N2 - Background Little is known about the role that work-related factors play in the decline of cognitive function. This study examined the association between perceived organisational justice and cognitive function among middle-aged men and women. Methods Perceived organisational justice was measured at phases 1 (1985-8) and 2 (1989-90) of the Whitehall II study when the participants were 35-55 years old. Assessment of cognitive function at the screening clinic at phases 5 (1997-9) and 7 (2003-4) included the following tests in the screening clinic: memory, inductive reasoning (Alice Heim 4), vocabulary (Mill Hill), and verbal fluency (phonemic and semantic). Mean exposure to lower organisational justice at phases 1 and 2 in relation to cognitive function at phases 5 and 7 were analysed using linear regression analyses. The final sample included 4531 men and women. Results Lower mean levels of justice at phases 1 and 2 were associated with worse cognitive function in terms of memory, inductive reasoning, vocabulary and verbal fluency at both phases 5 and 7. These associations were independent of covariates, such as age, occupational grade, behavioural risks, depression, hypertension and job strain. Conclusions This study suggests an association between perceived organisational justice and cognitive function. Further studies are needed to examine whether interventions designed to improve organisational justice would affect employees' cognition function favourably.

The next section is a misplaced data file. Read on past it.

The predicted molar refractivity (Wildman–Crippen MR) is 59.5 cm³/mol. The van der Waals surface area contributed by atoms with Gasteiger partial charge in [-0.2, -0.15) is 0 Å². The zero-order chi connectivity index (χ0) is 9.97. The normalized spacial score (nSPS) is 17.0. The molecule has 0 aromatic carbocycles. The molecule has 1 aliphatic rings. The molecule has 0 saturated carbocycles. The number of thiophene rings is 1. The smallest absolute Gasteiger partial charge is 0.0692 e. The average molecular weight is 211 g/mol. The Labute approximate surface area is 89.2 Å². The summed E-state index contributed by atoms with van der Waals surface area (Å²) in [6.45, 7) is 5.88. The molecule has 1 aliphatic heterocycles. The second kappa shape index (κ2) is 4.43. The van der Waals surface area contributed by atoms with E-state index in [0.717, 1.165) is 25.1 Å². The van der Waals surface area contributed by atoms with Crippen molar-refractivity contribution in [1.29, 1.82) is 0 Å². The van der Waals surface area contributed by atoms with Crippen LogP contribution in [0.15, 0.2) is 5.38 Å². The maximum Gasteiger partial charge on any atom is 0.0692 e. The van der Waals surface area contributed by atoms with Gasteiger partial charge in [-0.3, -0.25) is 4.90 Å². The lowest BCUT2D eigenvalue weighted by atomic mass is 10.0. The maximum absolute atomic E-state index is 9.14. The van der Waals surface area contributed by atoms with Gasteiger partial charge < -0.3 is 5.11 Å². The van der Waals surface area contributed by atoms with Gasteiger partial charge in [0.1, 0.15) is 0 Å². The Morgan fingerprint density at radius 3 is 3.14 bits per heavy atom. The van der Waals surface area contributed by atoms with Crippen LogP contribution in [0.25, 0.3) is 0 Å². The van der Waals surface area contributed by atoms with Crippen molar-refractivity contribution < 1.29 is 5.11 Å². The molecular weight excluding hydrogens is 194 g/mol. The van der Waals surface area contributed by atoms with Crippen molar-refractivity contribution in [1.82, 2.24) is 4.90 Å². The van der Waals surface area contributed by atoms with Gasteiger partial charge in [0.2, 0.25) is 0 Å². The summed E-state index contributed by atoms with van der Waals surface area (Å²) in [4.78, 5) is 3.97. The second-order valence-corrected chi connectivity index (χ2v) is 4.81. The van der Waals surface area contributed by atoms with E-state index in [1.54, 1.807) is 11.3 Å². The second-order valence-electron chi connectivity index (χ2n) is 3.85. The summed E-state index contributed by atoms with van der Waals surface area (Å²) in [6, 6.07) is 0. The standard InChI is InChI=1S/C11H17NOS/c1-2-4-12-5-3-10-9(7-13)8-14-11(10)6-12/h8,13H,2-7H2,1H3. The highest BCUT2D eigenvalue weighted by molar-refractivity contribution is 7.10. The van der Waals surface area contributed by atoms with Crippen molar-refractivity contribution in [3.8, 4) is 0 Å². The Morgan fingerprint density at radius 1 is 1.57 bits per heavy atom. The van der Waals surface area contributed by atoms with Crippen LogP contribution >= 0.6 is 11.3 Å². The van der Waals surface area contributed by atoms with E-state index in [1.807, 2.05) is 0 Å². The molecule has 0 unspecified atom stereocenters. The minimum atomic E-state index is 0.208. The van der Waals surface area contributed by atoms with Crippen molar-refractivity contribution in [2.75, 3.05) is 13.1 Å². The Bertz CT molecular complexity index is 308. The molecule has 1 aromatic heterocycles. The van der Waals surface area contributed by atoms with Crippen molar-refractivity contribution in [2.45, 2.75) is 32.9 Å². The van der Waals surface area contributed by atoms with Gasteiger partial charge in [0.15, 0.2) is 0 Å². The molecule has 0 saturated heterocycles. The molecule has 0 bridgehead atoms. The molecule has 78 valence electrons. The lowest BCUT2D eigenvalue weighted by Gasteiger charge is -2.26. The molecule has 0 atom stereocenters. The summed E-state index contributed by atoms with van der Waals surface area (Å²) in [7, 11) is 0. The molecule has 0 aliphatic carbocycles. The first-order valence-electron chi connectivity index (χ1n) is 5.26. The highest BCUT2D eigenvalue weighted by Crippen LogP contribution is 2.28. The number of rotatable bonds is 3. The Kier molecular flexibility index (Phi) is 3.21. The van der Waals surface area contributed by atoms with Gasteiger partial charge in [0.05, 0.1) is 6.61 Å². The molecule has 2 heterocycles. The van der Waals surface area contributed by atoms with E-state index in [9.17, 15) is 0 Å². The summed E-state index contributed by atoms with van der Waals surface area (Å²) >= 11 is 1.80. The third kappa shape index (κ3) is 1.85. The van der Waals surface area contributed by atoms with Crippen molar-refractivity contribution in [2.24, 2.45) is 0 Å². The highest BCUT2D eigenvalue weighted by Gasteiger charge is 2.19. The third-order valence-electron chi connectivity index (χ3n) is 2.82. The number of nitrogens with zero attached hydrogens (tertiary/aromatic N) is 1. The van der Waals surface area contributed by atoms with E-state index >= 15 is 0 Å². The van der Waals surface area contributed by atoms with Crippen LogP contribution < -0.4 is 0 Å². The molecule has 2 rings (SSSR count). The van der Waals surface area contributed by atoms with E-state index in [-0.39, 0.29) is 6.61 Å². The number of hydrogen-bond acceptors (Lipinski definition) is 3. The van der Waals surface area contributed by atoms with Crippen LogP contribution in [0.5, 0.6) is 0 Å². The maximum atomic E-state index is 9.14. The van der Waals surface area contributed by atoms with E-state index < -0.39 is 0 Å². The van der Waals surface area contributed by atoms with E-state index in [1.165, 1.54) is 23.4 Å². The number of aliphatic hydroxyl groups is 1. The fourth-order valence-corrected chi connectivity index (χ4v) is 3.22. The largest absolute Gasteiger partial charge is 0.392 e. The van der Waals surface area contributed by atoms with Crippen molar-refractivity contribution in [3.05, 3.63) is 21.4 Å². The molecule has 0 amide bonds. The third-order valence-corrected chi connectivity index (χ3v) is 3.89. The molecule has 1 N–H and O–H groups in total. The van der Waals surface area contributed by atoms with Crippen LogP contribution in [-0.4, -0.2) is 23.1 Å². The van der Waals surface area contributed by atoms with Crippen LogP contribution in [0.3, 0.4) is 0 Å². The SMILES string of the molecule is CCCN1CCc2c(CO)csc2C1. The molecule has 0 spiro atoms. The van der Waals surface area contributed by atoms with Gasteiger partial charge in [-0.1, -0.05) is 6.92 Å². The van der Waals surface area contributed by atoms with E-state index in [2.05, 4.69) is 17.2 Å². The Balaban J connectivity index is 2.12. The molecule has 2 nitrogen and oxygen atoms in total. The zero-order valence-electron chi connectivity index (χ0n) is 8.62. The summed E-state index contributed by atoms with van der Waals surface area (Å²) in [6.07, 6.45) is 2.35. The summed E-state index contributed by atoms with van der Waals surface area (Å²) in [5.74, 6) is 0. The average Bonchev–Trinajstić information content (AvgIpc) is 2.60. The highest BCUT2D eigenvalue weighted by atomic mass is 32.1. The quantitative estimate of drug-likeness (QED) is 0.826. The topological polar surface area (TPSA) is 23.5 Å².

AB - Background Little is known about the role that work-related factors play in the decline of cognitive function. This study examined the association between perceived organisational justice and cognitive function among middle-aged men and women. Methods Perceived organisational justice was measured at phases 1 (1985-8) and 2 (1989-90) of the Whitehall II study when the participants were 35-55 years old. Assessment of cognitive function at the screening clinic at phases 5 (1997-9) and 7 (2003-4) included the following tests in the screening clinic: memory, inductive reasoning (Alice Heim 4), vocabulary (Mill Hill), and verbal fluency (phonemic and semantic). Mean exposure to lower organisational justice at phases 1 and 2 in relation to cognitive function at phases 5 and 7 were analysed using linear regression analyses. The final sample included 4531 men and women. Results Lower mean levels of justice at phases 1 and 2 were associated with worse cognitive function in terms of memory, inductive reasoning, vocabulary and verbal fluency at both phases 5 and 7. These associations were independent of covariates, such as age, occupational grade, behavioural risks, depression, hypertension and job strain. Conclusions This study suggests an association between perceived organisational justice and cognitive function. Further studies are needed to examine whether interventions designed to improve organisational justice would affect employees' cognition function favourably.

UR - http://www.scopus.com/inward/record.url?scp=84864006519&partnerID=8YFLogxK

UR - http://www.scopus.com/inward/citedby.url?scp=84864006519&partnerID=8YFLogxK

U2 - 10.1136/jech.2010.113407

DO - 10.1136/jech.2010.113407

M3 - Article

C2 - 21084589

AN - SCOPUS:84864006519

VL - 66

SP - 552

EP - 556

JO - Journal of Epidemiology and Community Health

JF - Journal of Epidemiology and Community Health

SN - 0143-005X

IS - 6

ER -